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Re: More on Elwins, was: [mythsoc] Inklings quasi-sighting in UK politics

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  • alexeik@aol.com
    ... From: Lezlie To: mythsoc@yahoogroups.com Sent: Thu, 23 Feb 2006 15:38:31 -0000 Subject: Re: More on Elwins, was: [mythsoc] Inklings
    Message 1 of 6 , Feb 24, 2006
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      -----Original Message-----
      From: Lezlie <lezlie1@...>
      To: mythsoc@yahoogroups.com
      Sent: Thu, 23 Feb 2006 15:38:31 -0000
      Subject: Re: More on Elwins, was: [mythsoc] Inklings quasi-sighting in UK politics


      -
      >
      > "Companion of St. Breaca from Ireland to Cornwall, England, also called
      > Elvis
      > or Allen."
      >
      > =Elvis!=
      >
      > Diamond Proudbrook
      >

      And, one more: Isn't "wen" (old) Welsh for "maid"? As in Branwen or
      Olwen the Whitefooted? Believe I learned that when taking Welsh
      lessons back in the '70's as a part of a Celtic myth & folklore course
      at Harvard---

      >>

      No, it's the feminine form of the word "white" (the masculine form is _(g)wyn_), which is often a part of personal names (it means "blessed" or "fortunate" as well as "white"). You're thinking of _morwen_ "maid".
      Alexei


      [Non-text portions of this message have been removed]
    • Lezlie
      ... is _(g)wyn_), which is often a part of personal names (it means blessed or fortunate as well as white ). You re thinking of _morwen_ maid . ...
      Message 2 of 6 , Mar 1, 2006
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        > >
        >
        > And, one more: Isn't "wen" (old) Welsh for "maid"? As in Branwen or
        > Olwen the Whitefooted? Believe I learned that when taking Welsh
        > lessons back in the '70's as a part of a Celtic myth & folklore course
        > at Harvard---
        >
        > >>
        >
        > No, it's the feminine form of the word "white" (the masculine form
        is _(g)wyn_), which is often a part of personal names (it means
        "blessed" or "fortunate" as well as "white"). You're thinking of
        _morwen_ "maid".
        > Alexei

        Ah--yes... it's -- ever so slowly -- coming back to me. Curious: How
        does Guinevere become "white shadow"? Thanks, Lezlie
      • alexeik@aol.com
        ... From: Lezlie To: mythsoc@yahoogroups.com Sent: Wed, 01 Mar 2006 12:06:52 -0000 Subject: Re: More on Elwins, was: [mythsoc] Inklings
        Message 3 of 6 , Mar 1, 2006
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          -----Original Message-----
          From: Lezlie <lezlie1@...>
          To: mythsoc@yahoogroups.com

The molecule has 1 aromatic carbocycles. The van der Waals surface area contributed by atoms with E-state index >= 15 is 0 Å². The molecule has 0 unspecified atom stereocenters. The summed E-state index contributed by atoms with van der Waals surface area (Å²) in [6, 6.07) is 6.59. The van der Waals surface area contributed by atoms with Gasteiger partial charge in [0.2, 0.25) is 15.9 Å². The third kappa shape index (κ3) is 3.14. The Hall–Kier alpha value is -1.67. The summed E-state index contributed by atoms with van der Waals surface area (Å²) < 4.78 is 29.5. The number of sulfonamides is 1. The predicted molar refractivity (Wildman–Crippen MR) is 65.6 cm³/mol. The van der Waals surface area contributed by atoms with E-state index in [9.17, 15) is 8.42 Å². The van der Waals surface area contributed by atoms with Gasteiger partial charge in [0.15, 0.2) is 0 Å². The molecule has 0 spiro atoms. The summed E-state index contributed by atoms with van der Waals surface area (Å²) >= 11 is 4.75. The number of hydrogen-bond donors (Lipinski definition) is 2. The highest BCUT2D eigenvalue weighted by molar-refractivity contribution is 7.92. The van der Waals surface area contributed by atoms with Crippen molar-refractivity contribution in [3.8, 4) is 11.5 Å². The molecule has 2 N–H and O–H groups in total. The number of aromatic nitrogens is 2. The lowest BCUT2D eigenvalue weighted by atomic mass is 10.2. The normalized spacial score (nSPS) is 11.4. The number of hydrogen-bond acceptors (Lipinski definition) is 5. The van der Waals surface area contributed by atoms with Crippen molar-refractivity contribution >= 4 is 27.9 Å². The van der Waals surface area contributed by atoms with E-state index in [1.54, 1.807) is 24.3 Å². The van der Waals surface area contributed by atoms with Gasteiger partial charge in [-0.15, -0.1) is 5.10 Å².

Sent: Wed, 01 Mar 2006 12:06:52 -0000
          Subject: Re: More on Elwins, was: [mythsoc] Inklings quasi-sighting in UK politics



          >
          > No, it's the feminine form of the word "white" (the masculine form
          is _(g)wyn_), which is often a part of personal names (it means
          "blessed" or "fortunate" as well as "white"). You're thinking of
          _morwen_ "maid".
          > Alexei

          Ah--yes... it's -- ever so slowly -- coming back to me. Curious: How
          does Guinevere become "white shadow"? Thanks, Lezlie

          <<
          "Guinevere" is _Gwenhwyfar_: _gwen_ "white" (feminine, with original 'g' unlenited) + _hwyfar_ an otherwise unattested word that is nevertheless obviously s cognate of Irish _siabhra_ "apparition, phantom, fairy being".
          I had a typo in my earlier post: "maiden" is _morwyn_ (from an earlier *_morigna_). _Morwen_ is actually a personal name, meaning "sea-white".
          Alexei






          The Mythopoeic Society website http://www.mythsoc.org
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          [Non-text portions of this message have been removed]
        • Lezlie
          ... g unlenited) + _hwyfar_ an otherwise unattested word that is nevertheless obviously s cognate of Irish _siabhra_ apparition, phantom, fairy being . ...
          Message 4 of 6 , Mar 3, 2006
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            --- In mythsoc@yahoogroups.com, alexeik@... wrote:

            >
            > Ah--yes... it's -- ever so slowly -- coming back to me. Curious: How
            > does Guinevere become "white shadow"? Thanks, Lezlie
            >
            > <<
            > "Guinevere" is _Gwenhwyfar_: _gwen_ "white" (feminine, with original
            'g' unlenited) + _hwyfar_ an otherwise unattested word that is
            nevertheless obviously s cognate of Irish _siabhra_ "apparition,
            phantom, fairy being".
            > I had a typo in my earlier post: "maiden" is _morwyn_ (from an
            earlier *_morigna_). _Morwen_ is actually a personal name, meaning
            "sea-white".
            > Alexei



            Thanks-- very useful. Lezlie
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